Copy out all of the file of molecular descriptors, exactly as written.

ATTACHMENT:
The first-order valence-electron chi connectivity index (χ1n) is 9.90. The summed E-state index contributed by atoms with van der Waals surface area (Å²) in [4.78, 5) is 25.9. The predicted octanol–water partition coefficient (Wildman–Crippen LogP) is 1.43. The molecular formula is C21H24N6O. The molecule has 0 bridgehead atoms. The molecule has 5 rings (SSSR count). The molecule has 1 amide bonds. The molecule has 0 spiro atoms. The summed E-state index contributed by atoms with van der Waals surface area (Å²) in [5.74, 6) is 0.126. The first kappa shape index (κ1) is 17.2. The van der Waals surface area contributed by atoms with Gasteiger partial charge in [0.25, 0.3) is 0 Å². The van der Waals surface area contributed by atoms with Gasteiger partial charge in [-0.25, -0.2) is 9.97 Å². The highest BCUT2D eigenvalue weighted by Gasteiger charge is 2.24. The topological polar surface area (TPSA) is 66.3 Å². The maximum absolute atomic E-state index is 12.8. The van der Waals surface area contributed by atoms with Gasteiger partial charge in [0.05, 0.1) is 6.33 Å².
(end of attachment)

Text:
The first-order valence-electron chi connectivity index (χ1n) is 9.90. The summed E-state index contributed by atoms with van der Waals surface area (Å²) in [4.78, 5) is 25.9. The predicted octanol–water partition coefficient (Wildman–Crippen LogP) is 1.43. The molecular formula is C21H24N6O. The molecule has 0 bridgehead atoms. The molecule has 5 rings (SSSR count). The molecule has 1 amide bonds. The molecule has 0 spiro atoms. The summed E-state index contributed by atoms with van der Waals surface area (Å²) in [5.74, 6) is 0.126. The first kappa shape index (κ1) is 17.2. The van der Waals surface area contributed by atoms with Gasteiger partial charge in [0.25, 0.3) is 0 Å². The van der Waals surface area contributed by atoms with Gasteiger partial charge in [-0.25, -0.2) is 9.97 Å². The highest BCUT2D eigenvalue weighted by Gasteiger charge is 2.24. The topological polar surface area (TPSA) is 66.3 Å². The maximum absolute atomic E-state index is 12.8. The van der Waals surface area contributed by atoms with Gasteiger partial charge in [0.05, 0.1) is 6.33 Å².